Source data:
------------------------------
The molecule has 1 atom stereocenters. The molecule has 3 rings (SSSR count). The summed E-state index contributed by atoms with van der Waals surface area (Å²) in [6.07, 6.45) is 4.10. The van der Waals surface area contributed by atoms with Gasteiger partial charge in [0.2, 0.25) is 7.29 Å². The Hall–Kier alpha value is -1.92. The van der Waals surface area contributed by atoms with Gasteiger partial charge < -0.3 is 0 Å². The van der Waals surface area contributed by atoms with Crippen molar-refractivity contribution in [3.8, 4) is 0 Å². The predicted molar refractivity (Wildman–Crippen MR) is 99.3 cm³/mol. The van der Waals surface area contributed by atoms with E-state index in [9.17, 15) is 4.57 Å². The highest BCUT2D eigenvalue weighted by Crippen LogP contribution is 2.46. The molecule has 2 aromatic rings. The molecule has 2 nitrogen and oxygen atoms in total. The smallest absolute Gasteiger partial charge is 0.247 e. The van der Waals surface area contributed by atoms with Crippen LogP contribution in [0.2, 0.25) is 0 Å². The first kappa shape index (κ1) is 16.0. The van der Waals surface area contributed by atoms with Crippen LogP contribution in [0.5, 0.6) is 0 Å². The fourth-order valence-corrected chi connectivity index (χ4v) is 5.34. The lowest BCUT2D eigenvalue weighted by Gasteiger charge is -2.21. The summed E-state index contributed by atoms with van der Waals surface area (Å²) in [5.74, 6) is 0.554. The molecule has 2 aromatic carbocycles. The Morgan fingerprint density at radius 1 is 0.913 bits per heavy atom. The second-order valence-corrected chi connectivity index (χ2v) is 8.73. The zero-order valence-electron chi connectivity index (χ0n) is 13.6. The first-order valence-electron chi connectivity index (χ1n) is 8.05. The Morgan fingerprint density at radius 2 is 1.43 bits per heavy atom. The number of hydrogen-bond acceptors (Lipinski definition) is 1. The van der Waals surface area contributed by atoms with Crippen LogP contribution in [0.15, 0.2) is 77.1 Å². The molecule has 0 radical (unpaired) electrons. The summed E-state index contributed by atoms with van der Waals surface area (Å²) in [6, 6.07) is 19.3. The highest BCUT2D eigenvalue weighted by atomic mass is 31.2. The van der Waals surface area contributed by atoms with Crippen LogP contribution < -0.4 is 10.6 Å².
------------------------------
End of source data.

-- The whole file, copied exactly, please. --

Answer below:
The molecule has 1 atom stereocenters. The molecule has 3 rings (SSSR count). The summed E-state index contributed by atoms with van der Waals surface area (Å²) in [6.07, 6.45) is 4.10. The van der Waals surface area contributed by atoms with Gasteiger partial charge in [0.2, 0.25) is 7.29 Å². The Hall–Kier alpha value is -1.92. The van der Waals surface area contributed by atoms with Gasteiger partial charge < -0.3 is 0 Å². The van der Waals surface area contributed by atoms with Crippen molar-refractivity contribution in [3.8, 4) is 0 Å². The predicted molar refractivity (Wildman–Crippen MR) is 99.3 cm³/mol. The van der Waals surface area contributed by atoms with E-state index in [9.17, 15) is 4.57 Å². The highest BCUT2D eigenvalue weighted by Crippen LogP contribution is 2.46. The molecule has 2 aromatic rings. The molecule has 2 nitrogen and oxygen atoms in total. The smallest absolute Gasteiger partial charge is 0.247 e. The van der Waals surface area contributed by atoms with Crippen LogP contribution in [0.2, 0.25) is 0 Å². The first kappa shape index (κ1) is 16.0. The van der Waals surface area contributed by atoms with Crippen LogP contribution in [0.5, 0.6) is 0 Å². The fourth-order valence-corrected chi connectivity index (χ4v) is 5.34. The lowest BCUT2D eigenvalue weighted by Gasteiger charge is -2.21. The summed E-state index contributed by atoms with van der Waals surface area (Å²) in [5.74, 6) is 0.554. The molecule has 2 aromatic carbocycles. The Morgan fingerprint density at radius 1 is 0.913 bits per heavy atom. The second-order valence-corrected chi connectivity index (χ2v) is 8.73. The zero-order valence-electron chi connectivity index (χ0n) is 13.6. The first-order valence-electron chi connectivity index (χ1n) is 8.05. The Morgan fingerprint density at radius 2 is 1.43 bits per heavy atom. The number of hydrogen-bond acceptors (Lipinski definition) is 1. The van der Waals surface area contributed by atoms with Crippen LogP contribution in [0.15, 0.2) is 77.1 Å². The molecule has 0 radical (unpaired) electrons. The summed E-state index contributed by atoms with van der Waals surface area (Å²) in [6, 6.07) is 19.3. The highest BCUT2D eigenvalue weighted by atomic mass is 31.2. The van der Waals surface area contributed by atoms with Crippen LogP contribution < -0.4 is 10.6 Å².